When all fittings have been cleaned thoroughly, restringing the lamp can begin. Work from the inside out to make the process simpler.
I tied the "starter" end of the monofilament line to a pencil to keep a good length of filament on the bottom of the lamp so I wouldn't have difficulty making a good knot in the filament when I'd finished threading it through the lamp.

I used 40 pound clear, monofilament line to restring this lamp. Monofilament line is also commonly referred to as fishing line. Do not use anything heaver than a 40 pound line, as you will have difficulty reinserting the smaller brass couplings (I'll cover this a few paragraphs later).

The inner circle rain pattern on this lamp is diagonal. The filament was threaded from the bottom of the lamp and then two holes to the right of the hole which would create a vertical rain line. The length of the inner circle rain pattern filament line was approximately 24 feet in length. This length will allow for a foot or so extra length at the bottom. This will make knotting the thread at the end easier.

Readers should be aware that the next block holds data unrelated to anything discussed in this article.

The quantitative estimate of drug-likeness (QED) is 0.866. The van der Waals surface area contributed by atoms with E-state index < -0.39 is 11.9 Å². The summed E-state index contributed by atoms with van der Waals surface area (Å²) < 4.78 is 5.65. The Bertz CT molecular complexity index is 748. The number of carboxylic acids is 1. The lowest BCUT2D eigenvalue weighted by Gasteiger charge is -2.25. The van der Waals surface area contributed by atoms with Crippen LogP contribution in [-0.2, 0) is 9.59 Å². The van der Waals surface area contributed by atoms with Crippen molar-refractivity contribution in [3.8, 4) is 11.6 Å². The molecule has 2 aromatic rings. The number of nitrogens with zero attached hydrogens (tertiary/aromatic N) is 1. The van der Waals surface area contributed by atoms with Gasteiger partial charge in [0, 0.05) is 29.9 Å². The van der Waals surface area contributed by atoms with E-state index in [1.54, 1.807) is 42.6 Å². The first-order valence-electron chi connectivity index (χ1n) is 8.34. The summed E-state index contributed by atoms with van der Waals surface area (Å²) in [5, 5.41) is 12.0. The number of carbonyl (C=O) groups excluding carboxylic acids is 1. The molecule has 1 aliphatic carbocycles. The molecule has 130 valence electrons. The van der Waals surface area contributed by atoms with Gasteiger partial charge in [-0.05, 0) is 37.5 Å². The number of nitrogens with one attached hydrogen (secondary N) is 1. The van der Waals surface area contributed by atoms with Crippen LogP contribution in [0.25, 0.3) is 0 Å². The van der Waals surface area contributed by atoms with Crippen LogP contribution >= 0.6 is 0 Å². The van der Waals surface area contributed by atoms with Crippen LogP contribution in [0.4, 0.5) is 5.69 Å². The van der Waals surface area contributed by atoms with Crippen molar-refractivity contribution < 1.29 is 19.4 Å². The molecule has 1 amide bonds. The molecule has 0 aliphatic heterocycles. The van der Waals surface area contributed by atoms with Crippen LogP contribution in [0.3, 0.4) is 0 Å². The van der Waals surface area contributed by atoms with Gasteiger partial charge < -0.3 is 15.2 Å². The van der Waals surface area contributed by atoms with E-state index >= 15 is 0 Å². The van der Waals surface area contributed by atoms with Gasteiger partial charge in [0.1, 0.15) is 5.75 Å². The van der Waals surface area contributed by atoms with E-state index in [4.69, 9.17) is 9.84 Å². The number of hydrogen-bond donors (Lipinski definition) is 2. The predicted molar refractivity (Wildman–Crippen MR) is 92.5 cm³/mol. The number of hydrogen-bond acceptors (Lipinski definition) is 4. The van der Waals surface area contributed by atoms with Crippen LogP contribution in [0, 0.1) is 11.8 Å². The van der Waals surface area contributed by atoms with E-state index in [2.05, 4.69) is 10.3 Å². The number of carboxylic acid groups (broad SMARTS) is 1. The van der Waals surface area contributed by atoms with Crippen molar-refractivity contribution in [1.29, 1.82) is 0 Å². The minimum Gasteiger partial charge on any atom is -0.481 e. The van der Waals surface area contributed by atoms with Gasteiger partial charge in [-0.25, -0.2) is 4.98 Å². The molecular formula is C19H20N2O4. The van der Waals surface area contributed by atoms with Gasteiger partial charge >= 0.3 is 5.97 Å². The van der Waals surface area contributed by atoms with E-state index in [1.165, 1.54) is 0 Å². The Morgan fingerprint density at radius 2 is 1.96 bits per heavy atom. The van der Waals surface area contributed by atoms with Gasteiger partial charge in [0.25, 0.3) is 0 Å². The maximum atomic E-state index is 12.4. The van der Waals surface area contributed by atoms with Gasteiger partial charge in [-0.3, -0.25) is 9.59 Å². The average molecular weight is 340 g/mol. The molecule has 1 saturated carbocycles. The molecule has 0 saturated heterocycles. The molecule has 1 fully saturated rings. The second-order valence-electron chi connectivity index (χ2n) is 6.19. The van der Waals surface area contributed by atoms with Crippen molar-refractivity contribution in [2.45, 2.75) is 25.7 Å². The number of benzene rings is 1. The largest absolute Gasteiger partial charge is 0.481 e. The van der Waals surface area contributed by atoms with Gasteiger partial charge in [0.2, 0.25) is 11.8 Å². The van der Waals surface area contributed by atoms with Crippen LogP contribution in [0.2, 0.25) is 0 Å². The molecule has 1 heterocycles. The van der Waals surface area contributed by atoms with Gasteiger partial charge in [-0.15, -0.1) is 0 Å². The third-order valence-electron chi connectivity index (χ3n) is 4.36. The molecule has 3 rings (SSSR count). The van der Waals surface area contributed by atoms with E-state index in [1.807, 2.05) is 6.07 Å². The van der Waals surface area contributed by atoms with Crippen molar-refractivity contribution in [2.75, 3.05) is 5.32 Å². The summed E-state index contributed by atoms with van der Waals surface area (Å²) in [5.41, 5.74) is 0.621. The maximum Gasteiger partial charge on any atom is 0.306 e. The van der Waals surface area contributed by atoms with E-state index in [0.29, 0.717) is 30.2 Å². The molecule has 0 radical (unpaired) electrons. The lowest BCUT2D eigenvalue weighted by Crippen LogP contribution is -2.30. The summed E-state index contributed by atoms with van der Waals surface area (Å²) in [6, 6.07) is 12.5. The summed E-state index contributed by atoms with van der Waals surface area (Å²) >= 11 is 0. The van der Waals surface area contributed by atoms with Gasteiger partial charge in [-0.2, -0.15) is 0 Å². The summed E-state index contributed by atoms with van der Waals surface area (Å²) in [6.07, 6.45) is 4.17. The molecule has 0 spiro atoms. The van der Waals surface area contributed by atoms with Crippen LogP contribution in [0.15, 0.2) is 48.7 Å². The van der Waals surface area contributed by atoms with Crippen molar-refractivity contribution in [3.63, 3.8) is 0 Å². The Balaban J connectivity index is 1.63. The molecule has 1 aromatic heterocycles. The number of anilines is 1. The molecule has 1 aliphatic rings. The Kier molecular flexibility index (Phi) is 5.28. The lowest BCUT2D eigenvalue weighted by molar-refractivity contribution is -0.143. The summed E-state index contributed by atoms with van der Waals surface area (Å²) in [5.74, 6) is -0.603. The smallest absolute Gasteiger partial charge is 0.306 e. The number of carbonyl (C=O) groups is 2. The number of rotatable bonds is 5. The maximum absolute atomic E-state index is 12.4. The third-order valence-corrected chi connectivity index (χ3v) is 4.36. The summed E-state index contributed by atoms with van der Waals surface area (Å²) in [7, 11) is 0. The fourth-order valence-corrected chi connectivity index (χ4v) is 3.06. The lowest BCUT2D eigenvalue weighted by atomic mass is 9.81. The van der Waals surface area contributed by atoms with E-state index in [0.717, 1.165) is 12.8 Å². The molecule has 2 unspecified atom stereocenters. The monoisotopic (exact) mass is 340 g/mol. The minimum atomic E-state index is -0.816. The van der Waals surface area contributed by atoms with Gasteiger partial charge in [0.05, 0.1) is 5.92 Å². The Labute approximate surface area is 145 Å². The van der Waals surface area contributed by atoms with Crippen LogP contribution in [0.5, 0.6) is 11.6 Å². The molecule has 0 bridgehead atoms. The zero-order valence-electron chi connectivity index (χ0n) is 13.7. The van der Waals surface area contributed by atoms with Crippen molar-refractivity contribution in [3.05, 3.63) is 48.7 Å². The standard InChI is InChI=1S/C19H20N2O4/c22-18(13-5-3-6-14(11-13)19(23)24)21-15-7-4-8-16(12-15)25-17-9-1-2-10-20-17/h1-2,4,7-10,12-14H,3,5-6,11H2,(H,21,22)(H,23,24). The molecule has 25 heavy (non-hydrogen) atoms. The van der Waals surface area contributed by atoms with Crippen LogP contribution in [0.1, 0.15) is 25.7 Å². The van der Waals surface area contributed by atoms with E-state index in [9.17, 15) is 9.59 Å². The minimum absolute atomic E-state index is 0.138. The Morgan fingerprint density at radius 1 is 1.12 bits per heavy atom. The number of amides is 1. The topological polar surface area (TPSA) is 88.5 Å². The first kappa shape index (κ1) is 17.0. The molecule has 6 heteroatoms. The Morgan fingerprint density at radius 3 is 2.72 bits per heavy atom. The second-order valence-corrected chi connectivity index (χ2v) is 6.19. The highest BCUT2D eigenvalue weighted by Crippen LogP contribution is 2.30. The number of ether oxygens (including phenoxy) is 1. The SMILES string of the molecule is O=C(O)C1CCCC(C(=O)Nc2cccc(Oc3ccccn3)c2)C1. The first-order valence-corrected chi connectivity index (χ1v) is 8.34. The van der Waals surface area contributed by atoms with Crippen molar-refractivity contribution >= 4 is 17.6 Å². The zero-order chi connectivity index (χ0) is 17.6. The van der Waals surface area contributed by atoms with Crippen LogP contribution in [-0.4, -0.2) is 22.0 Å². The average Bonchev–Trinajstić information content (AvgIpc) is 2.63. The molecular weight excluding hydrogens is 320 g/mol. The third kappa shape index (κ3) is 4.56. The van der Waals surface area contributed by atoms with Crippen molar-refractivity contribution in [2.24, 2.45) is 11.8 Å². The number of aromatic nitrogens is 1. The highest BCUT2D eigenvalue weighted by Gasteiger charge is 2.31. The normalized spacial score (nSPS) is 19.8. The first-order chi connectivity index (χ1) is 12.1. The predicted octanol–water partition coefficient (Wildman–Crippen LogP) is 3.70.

The outer circle rain pattern on this lamp is vertical. The filament was threaded from the bottom of the lamp and straight up into the hole in the top to create vertical rain lines. The length of the outer circle rain pattern filament line was approximately 40 feet in length. This length will allow for a foot or so extra length at the bottom. This will make knotting the thread at the end easier.

Each run of filament is tightened by pulling on the filament enough to stretch it enough to allow you to press the small brass fitting into the larger brass fitting with the filament pinched in the center. As the filament is pulled/stretched, the diameter of the monofilament will decrease by a very small amount, allowing you to pinch the filament in place with the smaller brass fitting. Use a tiny hammer to tap the smaller brass fitting into place. It does not require much force, tap gently.